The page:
(July 28 is World Hepatitis Day)
New Delhi : In one of the widest single-centre studies conducted by the All India Institute of Medical Sciences (AIIMS) here, it was found that water-borne Hepatitis E was the basic cause of acute liver failure in nearly 60 percent of pregnant women.
Hepatitis E, a preventable disease, is transmitted mainly through contaminated drinking water and can lead to death by triggering acute liver failure. Post failure, the liver is not able to remove toxic substances in the blood.
The two-decade study closely examined over 1,000 consecutive patients admitted at AIIMS from Jan 1986 to Dec 2006. It compared the progression of Hepatitis E in pregnant women, non-pregnant women and men in the age group 15-45 years.
“We found that Hepatitis E was the causative agent of acute liver failure in among 60 percent of pregnant women and girls. However, the virus caused acute liver failure in only 30 percent non-pregnant females,” S.K. Acharya, head of department of a gastroenterology at AIIMS, told IANS.
“Among men, only 23 percent were affected by liver failure caused by Hepatitis E,” said Acharya, who is also the co-author of the study.
Hepatitis is an inflammation of the liver, most commonly caused by a viral infection. In the study, 249 pregnant women were compared with 341 non-pregnant females and 425 males.
“Pregnant women may be more vulnerable to infection by Hepatitis E virus. The mortality rate among hepatic pregnant women was found to be over 50 percent,” the study noted.
The study puts pregnant women at an increased vulnerability to Hepatitis E, leaving them with more cautions to follow on hygiene, safe drinking water and sanitation.
“There is a general liver insufficiency or weakness during pregnancy. So, Hepatitis E virus has a higher attack rate and progression in pregnant women,” Acharya explained.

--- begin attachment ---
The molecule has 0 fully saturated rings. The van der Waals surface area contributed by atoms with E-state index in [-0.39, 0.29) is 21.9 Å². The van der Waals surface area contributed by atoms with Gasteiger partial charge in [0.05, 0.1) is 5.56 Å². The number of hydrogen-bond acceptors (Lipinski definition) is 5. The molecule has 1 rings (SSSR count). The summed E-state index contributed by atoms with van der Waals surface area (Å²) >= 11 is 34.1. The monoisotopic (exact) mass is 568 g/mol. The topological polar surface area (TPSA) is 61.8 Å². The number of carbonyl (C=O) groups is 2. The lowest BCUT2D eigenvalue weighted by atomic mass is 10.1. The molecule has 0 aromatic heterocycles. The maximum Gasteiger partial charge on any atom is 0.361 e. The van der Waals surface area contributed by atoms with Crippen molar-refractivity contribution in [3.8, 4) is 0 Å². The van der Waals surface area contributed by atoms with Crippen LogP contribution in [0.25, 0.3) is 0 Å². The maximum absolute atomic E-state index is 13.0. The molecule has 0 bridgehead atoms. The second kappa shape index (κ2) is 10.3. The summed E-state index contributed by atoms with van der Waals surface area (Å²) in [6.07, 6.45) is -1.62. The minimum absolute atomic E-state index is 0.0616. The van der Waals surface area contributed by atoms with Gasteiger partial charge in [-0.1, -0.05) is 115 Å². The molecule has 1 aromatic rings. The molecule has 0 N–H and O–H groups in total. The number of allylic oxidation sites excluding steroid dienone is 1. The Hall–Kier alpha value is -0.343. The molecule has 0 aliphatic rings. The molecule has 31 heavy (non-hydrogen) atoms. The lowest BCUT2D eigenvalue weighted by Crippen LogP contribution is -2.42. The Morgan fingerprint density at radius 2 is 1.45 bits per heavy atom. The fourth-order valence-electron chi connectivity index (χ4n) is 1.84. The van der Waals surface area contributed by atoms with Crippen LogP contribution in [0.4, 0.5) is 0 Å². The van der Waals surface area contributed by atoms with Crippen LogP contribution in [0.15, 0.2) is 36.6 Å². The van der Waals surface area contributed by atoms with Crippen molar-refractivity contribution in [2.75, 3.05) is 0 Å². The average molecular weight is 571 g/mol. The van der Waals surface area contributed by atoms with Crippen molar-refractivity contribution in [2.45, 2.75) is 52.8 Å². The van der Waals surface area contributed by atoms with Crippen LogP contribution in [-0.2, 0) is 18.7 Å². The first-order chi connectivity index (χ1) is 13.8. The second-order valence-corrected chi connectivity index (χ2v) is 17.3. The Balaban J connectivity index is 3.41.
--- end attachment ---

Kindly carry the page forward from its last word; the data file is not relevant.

There are five main Hepatitis viruses – types A, B, C, D and E. Other than viral infection, Hepatitis is also caused by alcohol, drugs, chemicals, fatty liver and autoimmune disease.
According to World Health Organisation (WHO) estimates, nearly 5 million people will loose life due to viral Hepatitis over the next decade in southeast Asia.
The UN health agency says that Indian subcontinent, China and other countries in southeast Asia bear the highest burden of acute liver failure.
The study bears out the WHO statistics, adding: “Although pregnancy does not grant increased susceptibility to Hepatitis A, B, and C viruses. Pregnant women may be more vulnerable to infection by Hepatitis E virus.”
However, rather than waiting for a vaccine, experts say the preventive measures come handy and help in preventing the disease to a great extent.
“The vaccine for Hepatitis E is still in the pipeline, but the issue is that all causes of Hepatitis E are very much preventable,” said A.S. Puri, professor with department of gastroenterology at G.B. Pant hospital.
“The virus is transmitted through faecal-oral route, contaminated drinking water which all reflect poor sanitation,” Puri told IANS.
According to WHO, China has produced and licensed the first vaccine to prevent Hepatitis E. The vaccine is yet to be available globally.